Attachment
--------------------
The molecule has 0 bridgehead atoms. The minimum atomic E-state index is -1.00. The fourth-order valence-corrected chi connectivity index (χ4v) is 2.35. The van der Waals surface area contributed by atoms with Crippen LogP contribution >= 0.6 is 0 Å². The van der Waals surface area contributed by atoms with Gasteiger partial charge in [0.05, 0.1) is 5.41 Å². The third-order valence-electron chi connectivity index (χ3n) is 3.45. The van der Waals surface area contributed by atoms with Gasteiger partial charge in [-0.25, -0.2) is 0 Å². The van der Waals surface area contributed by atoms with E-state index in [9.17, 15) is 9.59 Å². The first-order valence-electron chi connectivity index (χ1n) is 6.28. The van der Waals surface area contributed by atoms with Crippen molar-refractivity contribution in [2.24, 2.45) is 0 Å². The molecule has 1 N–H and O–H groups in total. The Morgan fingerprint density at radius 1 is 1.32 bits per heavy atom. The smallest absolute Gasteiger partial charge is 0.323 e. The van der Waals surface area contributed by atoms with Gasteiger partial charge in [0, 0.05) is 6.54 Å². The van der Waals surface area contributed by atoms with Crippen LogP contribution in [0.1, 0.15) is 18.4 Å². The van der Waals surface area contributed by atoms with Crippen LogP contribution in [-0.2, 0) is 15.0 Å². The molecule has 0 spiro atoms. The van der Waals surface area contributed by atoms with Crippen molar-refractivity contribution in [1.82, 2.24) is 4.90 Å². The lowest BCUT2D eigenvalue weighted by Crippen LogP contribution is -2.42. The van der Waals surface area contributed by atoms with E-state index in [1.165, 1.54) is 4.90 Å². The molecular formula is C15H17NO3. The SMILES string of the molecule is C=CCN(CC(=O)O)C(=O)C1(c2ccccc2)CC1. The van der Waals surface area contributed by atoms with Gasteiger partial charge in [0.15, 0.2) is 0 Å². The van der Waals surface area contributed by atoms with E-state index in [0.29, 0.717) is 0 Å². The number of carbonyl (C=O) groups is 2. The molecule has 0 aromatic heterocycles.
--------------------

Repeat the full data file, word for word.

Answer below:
The molecule has 0 bridgehead atoms. The minimum atomic E-state index is -1.00. The fourth-order valence-corrected chi connectivity index (χ4v) is 2.35. The van der Waals surface area contributed by atoms with Crippen LogP contribution >= 0.6 is 0 Å². The van der Waals surface area contributed by atoms with Gasteiger partial charge in [0.05, 0.1) is 5.41 Å². The third-order valence-electron chi connectivity index (χ3n) is 3.45. The van der Waals surface area contributed by atoms with Gasteiger partial charge in [-0.25, -0.2) is 0 Å². The van der Waals surface area contributed by atoms with E-state index in [9.17, 15) is 9.59 Å². The first-order valence-electron chi connectivity index (χ1n) is 6.28. The van der Waals surface area contributed by atoms with Crippen molar-refractivity contribution in [2.24, 2.45) is 0 Å². The molecule has 1 N–H and O–H groups in total. The Morgan fingerprint density at radius 1 is 1.32 bits per heavy atom. The smallest absolute Gasteiger partial charge is 0.323 e. The van der Waals surface area contributed by atoms with Gasteiger partial charge in [0, 0.05) is 6.54 Å². The van der Waals surface area contributed by atoms with Crippen LogP contribution in [0.1, 0.15) is 18.4 Å². The van der Waals surface area contributed by atoms with Crippen LogP contribution in [-0.2, 0) is 15.0 Å². The molecule has 0 spiro atoms. The van der Waals surface area contributed by atoms with Crippen molar-refractivity contribution in [1.82, 2.24) is 4.90 Å². The lowest BCUT2D eigenvalue weighted by Crippen LogP contribution is -2.42. The van der Waals surface area contributed by atoms with E-state index in [1.165, 1.54) is 4.90 Å². The molecular formula is C15H17NO3. The SMILES string of the molecule is C=CCN(CC(=O)O)C(=O)C1(c2ccccc2)CC1. The van der Waals surface area contributed by atoms with Gasteiger partial charge in [0.15, 0.2) is 0 Å². The van der Waals surface area contributed by atoms with E-state index in [0.29, 0.717) is 0 Å². The number of carbonyl (C=O) groups is 2. The molecule has 0 aromatic heterocycles.